Kazakhstan is a largely peaceful and prosperous country making him popular. The new rich are numerous along with a sizeable middle-class. But corruption, poverty and poor health and education services cause disgruntlement. There is no strategy for a transition to multiparty democracy. Opponents are unfairly jailed and Reporters Without Borders ranked Kazakhstan 160th out of 179 countries in 2013 press freedom index. Transparency International ranks them 133rd out of 174 countries in the 2012 Corruption Perceptions Index.
PEOPLE. Of the 17 million people, 63% are Kazakhs. Since 1991, over 3 million Russians, Germans and Ukrainians have left and over 800,000 Kazakhs have repatriated from other countries.
Other ethnic groups are Russian 24%, Uzbeks 3%, Ukrainians 2% and Germans, Uighurs and Tartars 1-1.5% each. Some southern towns are 90% Kazakh while some northern towns are majority Russian.
Kazakh culture is strong with family, respect for elders and traditions of hospitality remain important. Ancestry determines ones horde and clan with the best ancestor of all being Chinggis Khan. The spring festival of Nauryz is important and falconry is another beloved tradition.
RELIGION. Islam is strongest in the deep south with pilgrimages to the mausoleum of Kozha Akhmed Yasaui at Turkistan and the desert shrine of Beket-Ata are important. Christianity (mainly Russian Orthodox) claims about 25% of the population. The country is religiously tolerant. In Almaty and Astana there is no visible religious dress and they call themselves social Muslims.
The Land. Mountains are along its south-eastern and eastern borders but it is otherwise flat. It’s about the size of Western Europe. The north is mostly treeless steppe now growing wheat. A surprising number of lakes are scattered in the hills. Further south and west, most is desert or semidesert.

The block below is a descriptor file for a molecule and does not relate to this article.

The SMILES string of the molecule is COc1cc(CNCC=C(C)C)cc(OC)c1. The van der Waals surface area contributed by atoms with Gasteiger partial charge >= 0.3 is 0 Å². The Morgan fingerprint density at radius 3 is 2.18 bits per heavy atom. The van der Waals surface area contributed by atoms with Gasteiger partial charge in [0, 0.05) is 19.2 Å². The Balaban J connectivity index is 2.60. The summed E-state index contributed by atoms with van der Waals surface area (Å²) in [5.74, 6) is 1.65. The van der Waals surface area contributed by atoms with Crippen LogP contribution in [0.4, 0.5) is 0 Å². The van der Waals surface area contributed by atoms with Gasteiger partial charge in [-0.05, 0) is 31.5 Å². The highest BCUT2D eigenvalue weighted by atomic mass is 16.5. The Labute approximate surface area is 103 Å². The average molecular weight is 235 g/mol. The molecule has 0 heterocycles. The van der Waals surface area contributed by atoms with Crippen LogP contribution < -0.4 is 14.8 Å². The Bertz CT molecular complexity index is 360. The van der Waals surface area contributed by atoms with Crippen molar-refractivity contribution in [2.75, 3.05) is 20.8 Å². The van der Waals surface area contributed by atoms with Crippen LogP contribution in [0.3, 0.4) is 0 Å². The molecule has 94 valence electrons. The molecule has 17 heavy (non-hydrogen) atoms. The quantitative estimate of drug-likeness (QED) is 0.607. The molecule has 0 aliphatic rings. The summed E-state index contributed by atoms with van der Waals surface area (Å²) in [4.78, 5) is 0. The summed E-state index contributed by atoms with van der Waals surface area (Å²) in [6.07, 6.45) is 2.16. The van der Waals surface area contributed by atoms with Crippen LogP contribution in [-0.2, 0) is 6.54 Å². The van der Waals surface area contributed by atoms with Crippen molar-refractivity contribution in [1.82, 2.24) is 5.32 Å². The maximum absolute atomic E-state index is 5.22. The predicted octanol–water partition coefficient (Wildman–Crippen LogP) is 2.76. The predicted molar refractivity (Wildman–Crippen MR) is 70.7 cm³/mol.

The Syr-Darya River flows across the south to the Aral Sea. The Ili River flows out of China into Lake Baikhash, the largest lake in Central Asia (17,000 sq km) though nowhere more than 26m deep.
Wildlife. The mountains are rich in bear, lynx, argali sheep, ibex, wolves, wild boar, deer and about 200 snow leopards. The saiga and zheyran antelope roam the steppes in decreasing numbers due to uncontrolled hunting.
Environmental issues. The Aral Sea has almost disappeared, nuclear fallout remains and industrial air pollution is severe in industrial areas. Oil development in the Caspian Sea (has risen 3m since 1970) threatens the beluga sturgeon (source of some of the world’s best caviar) and the Caspian seal, one of the world’s smallest seals.
ACCOMMODATION. Prices are high in Central Asia but backpacker hostels are common in Almaty and Astana. Homestays are common near national parks. Most hotels offer discounts of up to 50% for stays no longer than 12 hours. Couchsurfing, AirBnB and Priceline offer much cheaper options.
Activities. Hiking, riding, mountain climbing, rafting and bird-watching are all available.
Registration. For citizens of Western Europe, Canada, Israel, Japan, New Zealand and the USA is necessary within 5 days of arriving with the migration police, many hotels and travel agencies. It is often done at some borders and airports and is indicated by two stamps on your migration card. Failure to do so can result in a fine of US$100.
Air. Air Astana and Scat (website in Russian only) offer a good network of domestic flights. They are both banned from flying to EU countries due to safety concerns.
Bus, Minibus and Marshrutka. With a few exceptions, intercity bus services are poor and getting worse. Minibuses are best for short, 3-4 hour trips.
Car. The blood alcohol limit is zero. Obey all traffic rules.
Taxi. For many intercity trips, taxis can be much faster but with a full car, are usually twice the price of buses.
Train. They serve all cities and are a good way to experience the terrain, vast size and people. Fares are available in 3rd class open-bunk carriages and 2nd class couchettes. Timetable information is best on www.poezda.net. The available number of seats or beds is listed.
Internet. VPNs are blocked and there seems to be some sort of firewall as in China.